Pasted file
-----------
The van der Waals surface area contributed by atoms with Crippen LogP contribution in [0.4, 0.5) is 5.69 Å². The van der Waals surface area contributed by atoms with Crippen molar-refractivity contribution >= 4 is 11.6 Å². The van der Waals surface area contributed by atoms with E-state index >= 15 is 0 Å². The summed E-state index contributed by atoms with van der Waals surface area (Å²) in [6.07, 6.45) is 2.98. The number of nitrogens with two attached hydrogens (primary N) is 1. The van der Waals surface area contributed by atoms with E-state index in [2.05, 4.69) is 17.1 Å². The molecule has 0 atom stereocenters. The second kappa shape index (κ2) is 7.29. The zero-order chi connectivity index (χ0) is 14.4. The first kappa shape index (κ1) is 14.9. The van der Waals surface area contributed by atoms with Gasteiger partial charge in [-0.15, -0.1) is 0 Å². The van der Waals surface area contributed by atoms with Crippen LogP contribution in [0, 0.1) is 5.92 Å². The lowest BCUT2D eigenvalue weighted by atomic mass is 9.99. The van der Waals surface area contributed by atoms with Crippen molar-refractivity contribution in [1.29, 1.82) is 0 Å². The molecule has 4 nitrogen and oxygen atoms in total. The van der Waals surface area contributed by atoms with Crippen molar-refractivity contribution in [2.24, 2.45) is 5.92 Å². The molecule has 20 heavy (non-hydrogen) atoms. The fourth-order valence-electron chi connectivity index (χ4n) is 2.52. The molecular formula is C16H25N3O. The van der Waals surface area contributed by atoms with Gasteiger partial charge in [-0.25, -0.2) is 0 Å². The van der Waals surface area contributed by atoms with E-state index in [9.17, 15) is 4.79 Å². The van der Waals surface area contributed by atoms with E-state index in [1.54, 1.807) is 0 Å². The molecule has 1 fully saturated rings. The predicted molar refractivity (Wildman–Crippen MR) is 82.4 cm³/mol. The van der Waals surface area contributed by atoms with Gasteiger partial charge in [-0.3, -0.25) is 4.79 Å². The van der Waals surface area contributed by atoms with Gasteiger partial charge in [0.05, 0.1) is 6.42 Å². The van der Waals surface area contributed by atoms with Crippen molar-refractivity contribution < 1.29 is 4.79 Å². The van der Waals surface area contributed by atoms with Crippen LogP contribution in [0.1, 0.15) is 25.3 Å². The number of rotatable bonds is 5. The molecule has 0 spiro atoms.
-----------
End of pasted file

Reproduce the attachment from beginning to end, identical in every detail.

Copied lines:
The van der Waals surface area contributed by atoms with Crippen LogP contribution in [0.4, 0.5) is 5.69 Å². The van der Waals surface area contributed by atoms with Crippen molar-refractivity contribution >= 4 is 11.6 Å². The van der Waals surface area contributed by atoms with E-state index >= 15 is 0 Å². The summed E-state index contributed by atoms with van der Waals surface area (Å²) in [6.07, 6.45) is 2.98. The number of nitrogens with two attached hydrogens (primary N) is 1. The van der Waals surface area contributed by atoms with E-state index in [2.05, 4.69) is 17.1 Å². The molecule has 0 atom stereocenters. The second kappa shape index (κ2) is 7.29. The zero-order chi connectivity index (χ0) is 14.4. The first kappa shape index (κ1) is 14.9. The van der Waals surface area contributed by atoms with Gasteiger partial charge in [-0.15, -0.1) is 0 Å². The van der Waals surface area contributed by atoms with Crippen LogP contribution in [0, 0.1) is 5.92 Å². The lowest BCUT2D eigenvalue weighted by atomic mass is 9.99. The van der Waals surface area contributed by atoms with Crippen molar-refractivity contribution in [1.29, 1.82) is 0 Å². The molecule has 4 nitrogen and oxygen atoms in total. The van der Waals surface area contributed by atoms with Crippen molar-refractivity contribution in [2.24, 2.45) is 5.92 Å². The molecule has 20 heavy (non-hydrogen) atoms. The fourth-order valence-electron chi connectivity index (χ4n) is 2.52. The molecular formula is C16H25N3O. The van der Waals surface area contributed by atoms with Gasteiger partial charge in [-0.25, -0.2) is 0 Å². The van der Waals surface area contributed by atoms with E-state index in [9.17, 15) is 4.79 Å². The van der Waals surface area contributed by atoms with E-state index in [1.54, 1.807) is 0 Å². The molecule has 1 fully saturated rings. The predicted molar refractivity (Wildman–Crippen MR) is 82.4 cm³/mol. The van der Waals surface area contributed by atoms with Gasteiger partial charge in [-0.3, -0.25) is 4.79 Å². The van der Waals surface area contributed by atoms with Gasteiger partial charge in [0.05, 0.1) is 6.42 Å². The van der Waals surface area contributed by atoms with Crippen molar-refractivity contribution < 1.29 is 4.79 Å². The van der Waals surface area contributed by atoms with Crippen LogP contribution in [0.1, 0.15) is 25.3 Å². The number of rotatable bonds is 5. The molecule has 0 spiro atoms.